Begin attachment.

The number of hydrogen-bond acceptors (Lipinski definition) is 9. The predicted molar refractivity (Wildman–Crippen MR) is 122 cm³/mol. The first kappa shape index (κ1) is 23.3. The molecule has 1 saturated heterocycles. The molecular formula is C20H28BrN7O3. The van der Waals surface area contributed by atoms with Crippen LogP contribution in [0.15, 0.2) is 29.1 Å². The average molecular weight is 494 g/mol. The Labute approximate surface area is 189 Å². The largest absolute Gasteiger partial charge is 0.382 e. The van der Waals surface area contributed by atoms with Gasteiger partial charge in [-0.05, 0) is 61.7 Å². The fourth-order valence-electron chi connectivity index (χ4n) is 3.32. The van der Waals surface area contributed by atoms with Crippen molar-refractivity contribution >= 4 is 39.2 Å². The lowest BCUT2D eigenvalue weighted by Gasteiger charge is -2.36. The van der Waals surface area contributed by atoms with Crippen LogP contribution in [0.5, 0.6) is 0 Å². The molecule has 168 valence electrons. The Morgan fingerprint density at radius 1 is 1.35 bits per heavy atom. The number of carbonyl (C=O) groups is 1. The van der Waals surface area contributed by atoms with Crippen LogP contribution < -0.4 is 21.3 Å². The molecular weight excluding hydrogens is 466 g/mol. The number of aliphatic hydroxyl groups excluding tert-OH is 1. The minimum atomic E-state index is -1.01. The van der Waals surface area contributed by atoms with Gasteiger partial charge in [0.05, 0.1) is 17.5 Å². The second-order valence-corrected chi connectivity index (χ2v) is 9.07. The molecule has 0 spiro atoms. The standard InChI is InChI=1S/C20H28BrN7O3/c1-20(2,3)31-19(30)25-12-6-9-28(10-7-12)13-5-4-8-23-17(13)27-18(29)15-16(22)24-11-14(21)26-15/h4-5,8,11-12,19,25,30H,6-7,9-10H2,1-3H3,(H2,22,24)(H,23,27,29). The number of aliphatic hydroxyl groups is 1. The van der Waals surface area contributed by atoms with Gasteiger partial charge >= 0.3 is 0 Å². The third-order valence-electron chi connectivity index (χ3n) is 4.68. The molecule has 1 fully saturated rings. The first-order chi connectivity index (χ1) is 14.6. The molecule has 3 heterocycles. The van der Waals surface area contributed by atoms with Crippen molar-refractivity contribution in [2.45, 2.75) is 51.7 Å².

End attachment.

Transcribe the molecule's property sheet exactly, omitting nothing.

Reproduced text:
The number of hydrogen-bond acceptors (Lipinski definition) is 9. The predicted molar refractivity (Wildman–Crippen MR) is 122 cm³/mol. The first kappa shape index (κ1) is 23.3. The molecule has 1 saturated heterocycles. The molecular formula is C20H28BrN7O3. The van der Waals surface area contributed by atoms with Crippen LogP contribution in [0.15, 0.2) is 29.1 Å². The average molecular weight is 494 g/mol. The Labute approximate surface area is 189 Å². The largest absolute Gasteiger partial charge is 0.382 e. The van der Waals surface area contributed by atoms with Gasteiger partial charge in [-0.05, 0) is 61.7 Å². The fourth-order valence-electron chi connectivity index (χ4n) is 3.32. The van der Waals surface area contributed by atoms with Crippen molar-refractivity contribution >= 4 is 39.2 Å². The lowest BCUT2D eigenvalue weighted by Gasteiger charge is -2.36. The van der Waals surface area contributed by atoms with Crippen LogP contribution in [0.5, 0.6) is 0 Å². The molecule has 168 valence electrons. The Morgan fingerprint density at radius 1 is 1.35 bits per heavy atom. The number of carbonyl (C=O) groups is 1. The van der Waals surface area contributed by atoms with Crippen LogP contribution < -0.4 is 21.3 Å². The molecular weight excluding hydrogens is 466 g/mol. The number of aliphatic hydroxyl groups excluding tert-OH is 1. The minimum atomic E-state index is -1.01. The van der Waals surface area contributed by atoms with Gasteiger partial charge in [0.05, 0.1) is 17.5 Å². The second-order valence-corrected chi connectivity index (χ2v) is 9.07. The molecule has 0 spiro atoms. The standard InChI is InChI=1S/C20H28BrN7O3/c1-20(2,3)31-19(30)25-12-6-9-28(10-7-12)13-5-4-8-23-17(13)27-18(29)15-16(22)24-11-14(21)26-15/h4-5,8,11-12,19,25,30H,6-7,9-10H2,1-3H3,(H2,22,24)(H,23,27,29). The number of aliphatic hydroxyl groups is 1. The van der Waals surface area contributed by atoms with Gasteiger partial charge >= 0.3 is 0 Å². The third-order valence-electron chi connectivity index (χ3n) is 4.68. The molecule has 1 fully saturated rings. The first-order chi connectivity index (χ1) is 14.6. The molecule has 3 heterocycles. The van der Waals surface area contributed by atoms with Crippen molar-refractivity contribution in [2.45, 2.75) is 51.7 Å².